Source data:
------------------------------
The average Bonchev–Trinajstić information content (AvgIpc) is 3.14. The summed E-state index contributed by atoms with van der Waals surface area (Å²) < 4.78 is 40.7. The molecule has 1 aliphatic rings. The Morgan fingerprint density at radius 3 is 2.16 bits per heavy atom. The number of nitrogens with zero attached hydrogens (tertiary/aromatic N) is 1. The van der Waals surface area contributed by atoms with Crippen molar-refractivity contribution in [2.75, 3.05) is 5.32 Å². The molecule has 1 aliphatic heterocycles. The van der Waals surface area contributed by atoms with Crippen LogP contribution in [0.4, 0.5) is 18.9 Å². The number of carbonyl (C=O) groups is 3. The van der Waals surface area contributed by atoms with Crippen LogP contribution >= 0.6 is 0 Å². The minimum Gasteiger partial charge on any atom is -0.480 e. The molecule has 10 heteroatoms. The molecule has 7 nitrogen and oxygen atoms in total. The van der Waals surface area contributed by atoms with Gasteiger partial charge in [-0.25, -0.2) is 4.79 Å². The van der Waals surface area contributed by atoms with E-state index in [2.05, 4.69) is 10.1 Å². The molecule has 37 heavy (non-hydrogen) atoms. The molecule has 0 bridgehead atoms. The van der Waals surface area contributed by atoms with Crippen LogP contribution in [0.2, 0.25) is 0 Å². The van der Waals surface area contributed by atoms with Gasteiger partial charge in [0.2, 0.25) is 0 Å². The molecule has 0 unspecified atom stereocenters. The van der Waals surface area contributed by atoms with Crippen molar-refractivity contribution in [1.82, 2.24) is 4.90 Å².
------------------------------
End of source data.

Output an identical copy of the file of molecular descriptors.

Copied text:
The average Bonchev–Trinajstić information content (AvgIpc) is 3.14. The summed E-state index contributed by atoms with van der Waals surface area (Å²) < 4.78 is 40.7. The molecule has 1 aliphatic rings. The Morgan fingerprint density at radius 3 is 2.16 bits per heavy atom. The number of nitrogens with zero attached hydrogens (tertiary/aromatic N) is 1. The van der Waals surface area contributed by atoms with Crippen molar-refractivity contribution in [2.75, 3.05) is 5.32 Å². The molecule has 1 aliphatic heterocycles. The van der Waals surface area contributed by atoms with Crippen LogP contribution in [0.4, 0.5) is 18.9 Å². The number of carbonyl (C=O) groups is 3. The van der Waals surface area contributed by atoms with Crippen LogP contribution >= 0.6 is 0 Å². The minimum Gasteiger partial charge on any atom is -0.480 e. The molecule has 10 heteroatoms. The molecule has 7 nitrogen and oxygen atoms in total. The van der Waals surface area contributed by atoms with Gasteiger partial charge in [-0.25, -0.2) is 4.79 Å². The van der Waals surface area contributed by atoms with E-state index in [2.05, 4.69) is 10.1 Å². The molecule has 37 heavy (non-hydrogen) atoms. The molecule has 0 bridgehead atoms. The van der Waals surface area contributed by atoms with Crippen LogP contribution in [0.2, 0.25) is 0 Å². The van der Waals surface area contributed by atoms with Gasteiger partial charge in [0.2, 0.25) is 0 Å². The molecule has 0 unspecified atom stereocenters. The van der Waals surface area contributed by atoms with Crippen molar-refractivity contribution in [1.82, 2.24) is 4.90 Å².